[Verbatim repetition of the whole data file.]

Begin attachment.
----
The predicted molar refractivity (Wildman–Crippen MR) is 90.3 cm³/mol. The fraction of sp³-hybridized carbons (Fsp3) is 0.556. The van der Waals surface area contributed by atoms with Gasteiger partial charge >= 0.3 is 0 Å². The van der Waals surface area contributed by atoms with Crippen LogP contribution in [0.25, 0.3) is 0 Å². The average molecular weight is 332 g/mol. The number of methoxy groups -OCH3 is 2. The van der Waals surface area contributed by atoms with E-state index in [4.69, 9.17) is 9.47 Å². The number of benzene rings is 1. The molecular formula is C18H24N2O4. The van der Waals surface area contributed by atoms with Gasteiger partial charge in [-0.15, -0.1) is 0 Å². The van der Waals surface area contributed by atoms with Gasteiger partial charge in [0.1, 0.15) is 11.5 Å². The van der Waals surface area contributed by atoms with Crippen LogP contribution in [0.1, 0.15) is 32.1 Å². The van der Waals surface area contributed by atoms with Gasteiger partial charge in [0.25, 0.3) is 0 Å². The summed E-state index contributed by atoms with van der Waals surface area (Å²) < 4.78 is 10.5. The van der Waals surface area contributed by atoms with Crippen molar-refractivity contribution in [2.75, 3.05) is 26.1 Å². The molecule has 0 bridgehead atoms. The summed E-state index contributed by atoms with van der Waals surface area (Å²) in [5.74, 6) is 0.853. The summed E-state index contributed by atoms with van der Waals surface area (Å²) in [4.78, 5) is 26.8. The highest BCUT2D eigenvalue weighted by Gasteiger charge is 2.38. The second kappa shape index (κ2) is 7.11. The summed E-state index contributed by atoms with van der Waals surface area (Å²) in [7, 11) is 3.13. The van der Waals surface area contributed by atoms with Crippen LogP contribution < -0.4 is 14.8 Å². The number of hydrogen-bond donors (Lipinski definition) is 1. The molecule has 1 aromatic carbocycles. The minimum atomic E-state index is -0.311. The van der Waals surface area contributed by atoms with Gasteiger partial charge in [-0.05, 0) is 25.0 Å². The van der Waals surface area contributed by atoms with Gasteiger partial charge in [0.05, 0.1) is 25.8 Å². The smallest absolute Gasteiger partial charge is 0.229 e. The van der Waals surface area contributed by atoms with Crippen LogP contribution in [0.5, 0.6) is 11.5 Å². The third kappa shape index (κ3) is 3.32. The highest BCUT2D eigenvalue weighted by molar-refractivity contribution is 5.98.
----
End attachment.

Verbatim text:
The predicted molar refractivity (Wildman–Crippen MR) is 90.3 cm³/mol. The fraction of sp³-hybridized carbons (Fsp3) is 0.556. The van der Waals surface area contributed by atoms with Gasteiger partial charge >= 0.3 is 0 Å². The van der Waals surface area contributed by atoms with Crippen LogP contribution in [0.25, 0.3) is 0 Å². The average molecular weight is 332 g/mol. The number of methoxy groups -OCH3 is 2. The van der Waals surface area contributed by atoms with E-state index in [4.69, 9.17) is 9.47 Å². The number of benzene rings is 1. The molecular formula is C18H24N2O4. The van der Waals surface area contributed by atoms with Gasteiger partial charge in [-0.15, -0.1) is 0 Å². The van der Waals surface area contributed by atoms with Gasteiger partial charge in [0.1, 0.15) is 11.5 Å². The van der Waals surface area contributed by atoms with Crippen LogP contribution in [0.1, 0.15) is 32.1 Å². The van der Waals surface area contributed by atoms with Gasteiger partial charge in [0.25, 0.3) is 0 Å². The summed E-state index contributed by atoms with van der Waals surface area (Å²) < 4.78 is 10.5. The van der Waals surface area contributed by atoms with Crippen molar-refractivity contribution in [2.75, 3.05) is 26.1 Å². The molecule has 0 bridgehead atoms. The summed E-state index contributed by atoms with van der Waals surface area (Å²) in [5.74, 6) is 0.853. The summed E-state index contributed by atoms with van der Waals surface area (Å²) in [4.78, 5) is 26.8. The highest BCUT2D eigenvalue weighted by Gasteiger charge is 2.38. The second kappa shape index (κ2) is 7.11. The summed E-state index contributed by atoms with van der Waals surface area (Å²) in [7, 11) is 3.13. The van der Waals surface area contributed by atoms with Crippen LogP contribution < -0.4 is 14.8 Å². The number of hydrogen-bond donors (Lipinski definition) is 1. The molecule has 1 aromatic carbocycles. The minimum atomic E-state index is -0.311. The van der Waals surface area contributed by atoms with Gasteiger partial charge in [-0.05, 0) is 25.0 Å². The van der Waals surface area contributed by atoms with Gasteiger partial charge in [0.05, 0.1) is 25.8 Å². The smallest absolute Gasteiger partial charge is 0.229 e. The van der Waals surface area contributed by atoms with Crippen LogP contribution in [0.5, 0.6) is 11.5 Å². The third kappa shape index (κ3) is 3.32. The highest BCUT2D eigenvalue weighted by molar-refractivity contribution is 5.98.